Higher Education Managers/Executives/Administrators
The purpose of this study was to determine the transformational leadership strategies used by distance education leaders in several Intermountain West universities that specialize in multiple forms of distance education.
The study investigated the education leaders at 19 public four-year universities in nine
Intermountain West States, which used online and video-conference tools for distance learning. Universities were selected based upon location and use of distance learning. They are all in rural areas, have similar population densities, and experience issues of poor Internet access. The two types of participants in the study were distance education technology directors of the university programs (n = 17) and the videoconference and online managers (n = 20), with a 76 percent response rate. Respondents completed the LPI (self) and participated in a semi-structured interview. About half of the directors were males, with 93 percent holding masters or doctoral degrees, 40 percent had 6-10 years of time in their current position, and more than two-thirds had only worked in educational institutions. Internal reliability for directors and managers on Model was .7, for director .8 and managers. 9 on Inspire, .7 for both on Challenge, .7 on Enable for directors and .06 for managers, and .9 for both on Encourage.
Directors and managers had very similar perceptions about how frequently they engaged in the five leadership practices, with Enable the most frequently used practice, followed by Encourage and Model, and then Challenge and Inspire.. There were no significant differences between the LPI scores of directors and managers.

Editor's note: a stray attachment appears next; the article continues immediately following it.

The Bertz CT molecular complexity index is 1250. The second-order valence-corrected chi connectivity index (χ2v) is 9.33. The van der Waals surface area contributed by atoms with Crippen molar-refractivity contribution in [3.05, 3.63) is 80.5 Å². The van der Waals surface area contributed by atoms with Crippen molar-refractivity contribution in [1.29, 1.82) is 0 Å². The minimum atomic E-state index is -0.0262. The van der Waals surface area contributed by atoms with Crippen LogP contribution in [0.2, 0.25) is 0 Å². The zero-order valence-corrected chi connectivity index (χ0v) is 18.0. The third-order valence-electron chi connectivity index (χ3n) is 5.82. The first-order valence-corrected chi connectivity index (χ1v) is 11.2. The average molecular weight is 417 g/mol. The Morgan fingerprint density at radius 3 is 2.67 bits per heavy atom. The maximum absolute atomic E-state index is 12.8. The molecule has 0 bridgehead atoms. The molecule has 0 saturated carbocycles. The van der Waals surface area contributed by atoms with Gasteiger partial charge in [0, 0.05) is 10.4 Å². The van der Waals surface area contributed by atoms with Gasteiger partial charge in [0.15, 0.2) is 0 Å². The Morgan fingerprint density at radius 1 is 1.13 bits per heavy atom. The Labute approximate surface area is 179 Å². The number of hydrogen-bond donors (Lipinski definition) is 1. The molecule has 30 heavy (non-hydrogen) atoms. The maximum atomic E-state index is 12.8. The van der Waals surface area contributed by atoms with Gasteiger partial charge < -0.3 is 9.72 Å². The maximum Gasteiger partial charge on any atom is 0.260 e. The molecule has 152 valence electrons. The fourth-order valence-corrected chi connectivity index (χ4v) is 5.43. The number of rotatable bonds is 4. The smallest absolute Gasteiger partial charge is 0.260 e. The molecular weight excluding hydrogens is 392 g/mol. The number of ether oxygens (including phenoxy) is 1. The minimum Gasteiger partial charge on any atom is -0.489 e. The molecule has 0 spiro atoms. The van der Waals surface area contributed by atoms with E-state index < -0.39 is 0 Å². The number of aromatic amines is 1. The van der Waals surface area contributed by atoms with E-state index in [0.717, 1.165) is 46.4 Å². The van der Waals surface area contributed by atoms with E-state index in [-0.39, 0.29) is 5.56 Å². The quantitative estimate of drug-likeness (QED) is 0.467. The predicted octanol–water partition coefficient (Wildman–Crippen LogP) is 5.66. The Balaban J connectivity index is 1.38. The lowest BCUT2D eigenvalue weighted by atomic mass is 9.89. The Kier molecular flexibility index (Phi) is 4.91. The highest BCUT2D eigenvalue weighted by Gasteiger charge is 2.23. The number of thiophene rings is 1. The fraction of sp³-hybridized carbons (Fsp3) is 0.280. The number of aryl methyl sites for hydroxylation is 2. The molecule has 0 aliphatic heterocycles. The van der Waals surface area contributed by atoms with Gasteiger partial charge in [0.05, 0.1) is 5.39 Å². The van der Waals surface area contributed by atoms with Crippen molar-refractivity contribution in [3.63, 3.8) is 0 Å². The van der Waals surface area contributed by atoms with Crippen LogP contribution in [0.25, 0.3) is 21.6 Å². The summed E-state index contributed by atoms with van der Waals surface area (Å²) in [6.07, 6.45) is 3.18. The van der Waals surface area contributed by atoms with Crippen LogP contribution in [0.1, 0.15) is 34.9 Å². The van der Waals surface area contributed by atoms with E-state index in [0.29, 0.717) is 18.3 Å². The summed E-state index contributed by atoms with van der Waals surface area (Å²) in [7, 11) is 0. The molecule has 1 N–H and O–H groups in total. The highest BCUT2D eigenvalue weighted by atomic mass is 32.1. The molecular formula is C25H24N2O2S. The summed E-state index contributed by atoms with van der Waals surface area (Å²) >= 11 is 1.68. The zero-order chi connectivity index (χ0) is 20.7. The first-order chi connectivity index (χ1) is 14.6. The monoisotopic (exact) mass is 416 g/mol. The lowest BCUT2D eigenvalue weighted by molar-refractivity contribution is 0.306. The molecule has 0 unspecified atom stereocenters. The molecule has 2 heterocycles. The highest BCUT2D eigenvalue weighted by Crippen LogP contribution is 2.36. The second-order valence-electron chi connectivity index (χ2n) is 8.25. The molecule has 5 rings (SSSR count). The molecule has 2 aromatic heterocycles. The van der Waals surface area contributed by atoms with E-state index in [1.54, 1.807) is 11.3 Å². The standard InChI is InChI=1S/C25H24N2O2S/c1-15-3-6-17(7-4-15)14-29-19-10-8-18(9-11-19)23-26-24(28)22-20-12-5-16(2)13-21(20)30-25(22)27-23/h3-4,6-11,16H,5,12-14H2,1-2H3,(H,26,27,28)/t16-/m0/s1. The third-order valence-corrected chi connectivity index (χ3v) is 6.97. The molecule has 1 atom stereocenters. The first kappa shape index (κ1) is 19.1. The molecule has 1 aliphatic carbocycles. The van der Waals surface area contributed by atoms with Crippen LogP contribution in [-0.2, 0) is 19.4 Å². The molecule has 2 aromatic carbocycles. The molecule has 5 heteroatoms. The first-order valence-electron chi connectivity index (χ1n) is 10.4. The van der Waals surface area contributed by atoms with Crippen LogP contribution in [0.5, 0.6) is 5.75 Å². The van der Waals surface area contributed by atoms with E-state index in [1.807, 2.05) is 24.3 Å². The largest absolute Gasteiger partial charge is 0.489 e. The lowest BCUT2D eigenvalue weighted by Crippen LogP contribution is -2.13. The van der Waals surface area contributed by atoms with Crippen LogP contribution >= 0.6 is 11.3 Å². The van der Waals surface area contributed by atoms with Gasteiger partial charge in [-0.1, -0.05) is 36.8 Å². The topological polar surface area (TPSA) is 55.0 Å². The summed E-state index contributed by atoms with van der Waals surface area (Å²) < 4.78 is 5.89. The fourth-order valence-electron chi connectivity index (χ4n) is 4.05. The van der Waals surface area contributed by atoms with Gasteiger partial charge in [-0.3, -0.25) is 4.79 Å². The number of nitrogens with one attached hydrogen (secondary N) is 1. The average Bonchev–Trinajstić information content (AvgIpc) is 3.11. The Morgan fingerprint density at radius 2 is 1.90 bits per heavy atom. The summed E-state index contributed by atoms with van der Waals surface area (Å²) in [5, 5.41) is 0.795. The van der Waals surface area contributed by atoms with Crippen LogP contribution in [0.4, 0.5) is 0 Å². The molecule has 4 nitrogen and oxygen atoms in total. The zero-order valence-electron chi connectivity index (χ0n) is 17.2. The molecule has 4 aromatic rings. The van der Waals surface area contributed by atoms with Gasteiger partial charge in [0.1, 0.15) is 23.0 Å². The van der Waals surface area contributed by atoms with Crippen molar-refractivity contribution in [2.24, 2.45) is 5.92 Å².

From the interviews with directors, the researcher noted 145 responses related to Model, 131 related to Challenge, 120 related to Enable, 71 to Inspire, and 43 related to Encourage. However, the author notes, “Due to the small sample size for the survey and being mindful that the interview questions were not directly patterned after the LPI-S survey, the qualitative results do not indicate a significant shift in perception by the directors but reflect the types of questions the researcher utilized during the interview and the subjective analysis of the transcript data by the researcher” (p. 116).
The author concludes: “Distance education directors should take time to ponder and understand their personal leadership styles. This can be accomplished by their reading current leadership literature and taking various types of leadership surveys, such as the LPI-S, to gain an understanding of the leadership traits and qualities that best fit their personalities, values, and career goals” and, “University administrators should hire leaders familiar with the Five Characteristics of Exemplary Leadership for distance education positions” (p. 125).